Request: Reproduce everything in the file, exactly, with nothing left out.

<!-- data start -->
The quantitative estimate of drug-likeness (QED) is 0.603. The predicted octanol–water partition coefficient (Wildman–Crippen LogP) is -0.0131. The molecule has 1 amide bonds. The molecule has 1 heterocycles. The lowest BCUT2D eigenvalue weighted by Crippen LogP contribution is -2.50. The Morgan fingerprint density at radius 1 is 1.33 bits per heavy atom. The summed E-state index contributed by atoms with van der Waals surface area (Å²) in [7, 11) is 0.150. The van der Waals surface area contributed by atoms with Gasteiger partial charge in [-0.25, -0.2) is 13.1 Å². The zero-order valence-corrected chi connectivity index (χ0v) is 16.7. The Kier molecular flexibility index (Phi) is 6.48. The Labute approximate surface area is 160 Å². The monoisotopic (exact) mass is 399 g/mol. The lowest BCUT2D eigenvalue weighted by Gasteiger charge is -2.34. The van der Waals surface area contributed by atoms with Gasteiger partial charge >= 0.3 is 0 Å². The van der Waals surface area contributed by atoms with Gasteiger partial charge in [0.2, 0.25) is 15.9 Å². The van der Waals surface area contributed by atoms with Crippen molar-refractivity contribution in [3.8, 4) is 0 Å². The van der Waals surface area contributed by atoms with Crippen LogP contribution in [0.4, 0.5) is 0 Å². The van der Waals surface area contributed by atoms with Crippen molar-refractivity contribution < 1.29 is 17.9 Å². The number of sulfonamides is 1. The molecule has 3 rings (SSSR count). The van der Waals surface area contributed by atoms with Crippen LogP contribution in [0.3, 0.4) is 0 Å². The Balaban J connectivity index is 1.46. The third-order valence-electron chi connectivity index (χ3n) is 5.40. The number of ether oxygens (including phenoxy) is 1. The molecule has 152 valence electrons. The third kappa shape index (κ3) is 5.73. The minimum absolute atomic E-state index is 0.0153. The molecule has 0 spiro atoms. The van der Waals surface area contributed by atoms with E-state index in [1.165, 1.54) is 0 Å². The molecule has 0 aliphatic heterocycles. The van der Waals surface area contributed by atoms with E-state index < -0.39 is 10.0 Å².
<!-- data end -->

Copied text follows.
The quantitative estimate of drug-likeness (QED) is 0.603. The predicted octanol–water partition coefficient (Wildman–Crippen LogP) is -0.0131. The molecule has 1 amide bonds. The molecule has 1 heterocycles. The lowest BCUT2D eigenvalue weighted by Crippen LogP contribution is -2.50. The Morgan fingerprint density at radius 1 is 1.33 bits per heavy atom. The summed E-state index contributed by atoms with van der Waals surface area (Å²) in [7, 11) is 0.150. The van der Waals surface area contributed by atoms with Gasteiger partial charge in [-0.25, -0.2) is 13.1 Å². The zero-order valence-corrected chi connectivity index (χ0v) is 16.7. The Kier molecular flexibility index (Phi) is 6.48. The Labute approximate surface area is 160 Å². The monoisotopic (exact) mass is 399 g/mol. The lowest BCUT2D eigenvalue weighted by Gasteiger charge is -2.34. The van der Waals surface area contributed by atoms with Gasteiger partial charge >= 0.3 is 0 Å². The van der Waals surface area contributed by atoms with Gasteiger partial charge in [0.2, 0.25) is 15.9 Å². The van der Waals surface area contributed by atoms with Crippen molar-refractivity contribution in [3.8, 4) is 0 Å². The van der Waals surface area contributed by atoms with Crippen LogP contribution in [0.4, 0.5) is 0 Å². The van der Waals surface area contributed by atoms with Crippen molar-refractivity contribution < 1.29 is 17.9 Å². The number of sulfonamides is 1. The molecule has 3 rings (SSSR count). The van der Waals surface area contributed by atoms with Crippen LogP contribution in [0.3, 0.4) is 0 Å². The Balaban J connectivity index is 1.46. The third-order valence-electron chi connectivity index (χ3n) is 5.40. The number of ether oxygens (including phenoxy) is 1. The molecule has 152 valence electrons. The third kappa shape index (κ3) is 5.73. The minimum absolute atomic E-state index is 0.0153. The molecule has 0 spiro atoms. The van der Waals surface area contributed by atoms with E-state index in [1.165, 1.54) is 0 Å². The molecule has 0 aliphatic heterocycles. The van der Waals surface area contributed by atoms with E-state index < -0.39 is 10.0 Å².